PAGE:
Maybe what happened is that both the cyclist and the jogger realized that they both screwed up, and both were adult enough to take their licks and move on. The jogger may not want to sue because she knows she would be as successful as Ringo would have been. I agree that cyclists are responsible for safely operating their bicycles, but Ringo tried to make the same argument about drivers when his wife was hit riding the wrong way.



    Note: I'm basing my argument on the assumption that there are no special rules for pedestians on this road. If you are familiar with this road and I am wrong, please correct me.

    Note: I edited out the word "idiot" as applied to the jogger.
    Last edited by Daily Commute; 10-10-04 at 09:14 AM.

  25. #25
    Sumanitu taka owaci LittleBigMan's Avatar
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    Quote Originally Posted by Daily Commute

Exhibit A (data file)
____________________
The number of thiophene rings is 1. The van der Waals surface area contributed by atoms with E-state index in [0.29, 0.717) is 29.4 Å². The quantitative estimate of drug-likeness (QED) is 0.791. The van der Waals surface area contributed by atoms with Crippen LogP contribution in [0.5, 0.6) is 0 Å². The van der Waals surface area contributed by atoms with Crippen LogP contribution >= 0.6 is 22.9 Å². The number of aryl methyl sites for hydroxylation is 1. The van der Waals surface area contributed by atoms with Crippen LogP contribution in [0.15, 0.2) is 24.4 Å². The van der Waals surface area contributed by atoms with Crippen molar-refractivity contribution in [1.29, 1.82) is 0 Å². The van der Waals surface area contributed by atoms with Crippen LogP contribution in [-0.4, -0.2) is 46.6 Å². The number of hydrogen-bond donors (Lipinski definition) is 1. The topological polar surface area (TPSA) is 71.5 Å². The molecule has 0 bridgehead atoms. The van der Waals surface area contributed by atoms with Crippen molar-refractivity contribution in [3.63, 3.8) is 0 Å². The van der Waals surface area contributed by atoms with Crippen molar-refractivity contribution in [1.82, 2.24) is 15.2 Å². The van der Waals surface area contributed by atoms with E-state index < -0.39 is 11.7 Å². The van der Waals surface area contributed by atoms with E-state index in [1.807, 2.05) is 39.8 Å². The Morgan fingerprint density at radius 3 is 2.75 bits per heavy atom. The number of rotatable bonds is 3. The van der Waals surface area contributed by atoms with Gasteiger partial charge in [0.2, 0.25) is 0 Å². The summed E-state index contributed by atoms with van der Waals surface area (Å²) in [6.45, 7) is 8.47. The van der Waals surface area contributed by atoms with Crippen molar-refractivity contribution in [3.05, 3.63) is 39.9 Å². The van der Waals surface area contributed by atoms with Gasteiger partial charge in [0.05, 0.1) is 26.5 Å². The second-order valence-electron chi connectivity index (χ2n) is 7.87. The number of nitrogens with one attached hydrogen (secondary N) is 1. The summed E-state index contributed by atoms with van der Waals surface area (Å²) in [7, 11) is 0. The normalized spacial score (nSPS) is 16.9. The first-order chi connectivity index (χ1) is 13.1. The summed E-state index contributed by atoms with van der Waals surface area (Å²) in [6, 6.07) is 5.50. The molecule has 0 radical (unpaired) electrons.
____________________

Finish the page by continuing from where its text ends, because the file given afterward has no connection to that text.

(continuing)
You are right, the cyclist should have been on the lookout for idiot wrong-way joggers. But that doesn't change the fact that the "victim" was an idiot wrong-way jogger under current law.
    The point of this article is that cyclists are riding dangerously fast without proper care for joggers, regardless of which way the joggers are travelling.

    If you choose to call a public defender and experienced marathon runner an "idiot," perhaps you are using the wrong measuring stick.
    Last edited by LittleBigMan; 09-26-04 at 10:23 PM.
    No worries